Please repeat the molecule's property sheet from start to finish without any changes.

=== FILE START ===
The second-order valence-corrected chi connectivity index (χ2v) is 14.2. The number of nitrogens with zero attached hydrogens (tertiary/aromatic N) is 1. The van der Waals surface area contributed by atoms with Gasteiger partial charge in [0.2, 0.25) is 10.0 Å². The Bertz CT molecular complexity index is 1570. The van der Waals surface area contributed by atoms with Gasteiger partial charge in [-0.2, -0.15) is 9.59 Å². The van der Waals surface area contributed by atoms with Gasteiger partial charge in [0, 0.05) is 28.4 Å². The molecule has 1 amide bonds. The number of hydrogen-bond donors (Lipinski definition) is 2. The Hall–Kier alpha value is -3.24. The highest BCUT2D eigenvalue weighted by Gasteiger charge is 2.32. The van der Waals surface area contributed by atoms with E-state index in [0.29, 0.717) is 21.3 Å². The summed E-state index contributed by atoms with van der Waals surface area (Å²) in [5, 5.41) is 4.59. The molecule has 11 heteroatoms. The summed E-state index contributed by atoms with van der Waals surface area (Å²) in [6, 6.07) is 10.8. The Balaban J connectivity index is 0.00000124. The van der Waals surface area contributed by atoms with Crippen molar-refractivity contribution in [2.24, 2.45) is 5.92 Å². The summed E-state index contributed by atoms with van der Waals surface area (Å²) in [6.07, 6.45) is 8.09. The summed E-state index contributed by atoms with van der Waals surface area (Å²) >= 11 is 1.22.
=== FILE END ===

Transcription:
The second-order valence-corrected chi connectivity index (χ2v) is 14.2. The number of nitrogens with zero attached hydrogens (tertiary/aromatic N) is 1. The van der Waals surface area contributed by atoms with Gasteiger partial charge in [0.2, 0.25) is 10.0 Å². The Bertz CT molecular complexity index is 1570. The van der Waals surface area contributed by atoms with Gasteiger partial charge in [-0.2, -0.15) is 9.59 Å². The van der Waals surface area contributed by atoms with Gasteiger partial charge in [0, 0.05) is 28.4 Å². The molecule has 1 amide bonds. The number of hydrogen-bond donors (Lipinski definition) is 2. The Hall–Kier alpha value is -3.24. The highest BCUT2D eigenvalue weighted by Gasteiger charge is 2.32. The van der Waals surface area contributed by atoms with E-state index in [0.29, 0.717) is 21.3 Å². The summed E-state index contributed by atoms with van der Waals surface area (Å²) in [5, 5.41) is 4.59. The molecule has 11 heteroatoms. The summed E-state index contributed by atoms with van der Waals surface area (Å²) in [6, 6.07) is 10.8. The Balaban J connectivity index is 0.00000124. The van der Waals surface area contributed by atoms with Crippen molar-refractivity contribution in [2.24, 2.45) is 5.92 Å². The summed E-state index contributed by atoms with van der Waals surface area (Å²) in [6.07, 6.45) is 8.09. The summed E-state index contributed by atoms with van der Waals surface area (Å²) >= 11 is 1.22.